By Nick Tate
It’s an old joke in prog circles that there’s never a line for the ladies room at King Crimson concerts. But, joking aside, it is true that progressive rock — particularly the heavier, concussion-inducing stuff — has always been mostly a boys’ club.
But that’s changing. One reason: Artists like Anneke van Giersbergen keep putting out some of the best of the genre’s new material.
Case in point: The Dutch singer-songwriter’s latest solo release, The Darkest Skies Are the Brightest. This breath-taking album, Anneke’s 23rd recording, is one of the most enchanting, if surprising, releases of the past 12 months. It’s a one-off album that marks a huge departure from the prog-metal that has been Anneke’s main musical squeeze since the mid-1990s — with her first band, the Gathering, and later with Devin Townsend, Arjen Lucassen, Anathema and others.
It’s a largely acoustic album of story songs that showcases Anneke’s siren-song vocals, drawing on an eclectic range of musical styles — from folk, classical, prog and even Eastern ethnic music.
In this respect, it’s the polar opposite of 2018’s Symphonized, a live orchestral album recorded with the Residentie Orkest The Hague, featuring lush rearrangements of 11 songs spanning her entire back catalogue.
But it would be wrong to call Darkest Skies Anneke’s “unplugged” album. On the strongest tracks, she sings with the devil-may-care abandon that distinguishes her best work — suggesting it might better to describe what’s here as Anneke “unleashed” or even “unhinged.”
On the whole, this is a work of passion and unflinching honesty. She has been open about the lyrical content of the album, which lays bare the struggles of her 18-year marriage with husband/manager and drummer Rob Snijders.
Although those challenges are now happily resolved, she says, they inspired her to make an introspective solo record instead of a new album with her current prog-metal band VUUR.
“I knew instantly I needed to write music about fixing my life,” she says. “This creative endeavor would be too personal for a VUUR album. And it would also require solitude.”
Anneke wrote and recorded the basic tracks on her own in a small house outside her hometown of Eindhoven. She then asked producer, Gijs Coolen, to help her finish the record, adding strings, horns and percussion to her barebones voice-and-guitar pieces.
The result is a stark and intimate album that is daring and heartbreakingly beautiful. Like Riverside’s Wasteland (written after the death of guitarist Piotr Grudziński) and Pink Floyd’s Wish You Were Here (inspired by the late mad genius Syd Barrett), Darkest Skies pulls at your heartstrings without being maudlin or overly sentimental.
Most tracks are built around Anneke’s exquisite voice, as strong and intoxicating as Jameson on ice. Coolen’s stripped-to-the-bone production and spare musical embellishments perfectly match the tone of the 11 tracks here.
The album opens with “Agape,” a gorgeous anti-love song that sets the tone for what follows — stacking the triple threat of Anneke’s honey-sweet vocals, spare guitar figures and catchy melodic hooks that stay with you. Other highlights include:
• “My Promise” — the standout track on the album — featuring Spanish guitar flourishes and romantic string arrangements that provide savory counterpoints to Anneke’s wild-gypsy vocals.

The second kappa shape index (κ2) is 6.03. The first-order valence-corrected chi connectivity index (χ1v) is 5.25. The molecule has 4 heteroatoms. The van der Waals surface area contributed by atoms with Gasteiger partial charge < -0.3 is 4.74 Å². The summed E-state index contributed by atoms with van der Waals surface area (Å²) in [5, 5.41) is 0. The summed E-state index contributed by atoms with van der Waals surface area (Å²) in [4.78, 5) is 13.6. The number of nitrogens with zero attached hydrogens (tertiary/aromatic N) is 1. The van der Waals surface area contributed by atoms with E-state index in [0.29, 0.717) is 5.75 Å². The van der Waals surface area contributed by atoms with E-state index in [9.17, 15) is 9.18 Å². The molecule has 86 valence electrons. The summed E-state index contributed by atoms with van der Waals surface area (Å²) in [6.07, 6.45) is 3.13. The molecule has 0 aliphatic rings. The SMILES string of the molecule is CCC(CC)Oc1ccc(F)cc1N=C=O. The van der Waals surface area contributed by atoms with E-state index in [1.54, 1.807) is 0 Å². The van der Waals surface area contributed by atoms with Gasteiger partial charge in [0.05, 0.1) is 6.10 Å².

• “Hurricane” and “Survivor” — a pair of driving acoustic rockers elevated by witchy harmony vocals that give these tracks a haunting quality.
• “The End” — a wistful lament so personal and intimate it feels like a musical diary entry.
• “Love You Like I Love You” — a lush slice of symphonic folk that echoes the best of popera artists like Sarah Brightman and Charlotte Church, but with an edgier delivery. It’s the song that best demonstrates Anneke’s classical training as a mezzo soprano.
Not everything here is quite as successful. Some tracks feel a shade too light next to the weighty intensity that defines much of this album.
“The Soul Knows” and “Keep it Simple” cross a bit too far into pop-radio territory. “Losing You” and “Lo and Behold” hustle the same adult soft-rock corner worked by the likes of Enya and Jewel. And “I Saw a Car” is a light-hearted ditty, about a gold-digger with a conscience and a sense of humor, that feels out of place here.
Darkest Skies will also, no doubt, leave some hardcore fans wanting more of the feral vocal histrionics that have defined Anneka’s eclectic prog-metal career.
Nothing here approaches the banshee wail she delivered on such grinding Devin Townsend Project masterworks as “Supercrush” and “Hyperdive” (from 2009’s Addicted) or the heady theatrical intensity she brought to the buzz-and-crunch rocker “Grace” from Epicloud.
But, even so, Darker Skies finds Anneke at the top of her game and still breaking new ground in ways that are both unexpected and compelling. At 47, she isn’t afraid to take a risk and reinvent herself.
The bottom line: This is a remarkable album — musically and lyrically — that showcases one of prog’s most distinctive voices (regardless of gender). It also reflects a confident maturity and depth that rewards repeated listenings.
One final note: For the headbangers among us, Anneke says she hasn’t given up on VUUR and additional collaborations with Lucassen and others may be in the offing.
But whatever she chooses to do next will bear watching — and listening — regardless of whether decides to drop her acoustic guitar in favor of her trusty black Gibson SG.
Released on Feb 26th, 2021 on InsideOutMusic
Key Tracks: My Promise, Hurricane, The End
03. My Promise
04. I Saw A Car
05. The Soul Knows
06. The End
07. Keep It Simple
08. Lo And Behold
09. Losing You
11. Love You Like I Love You
Click here to pre-order the album:
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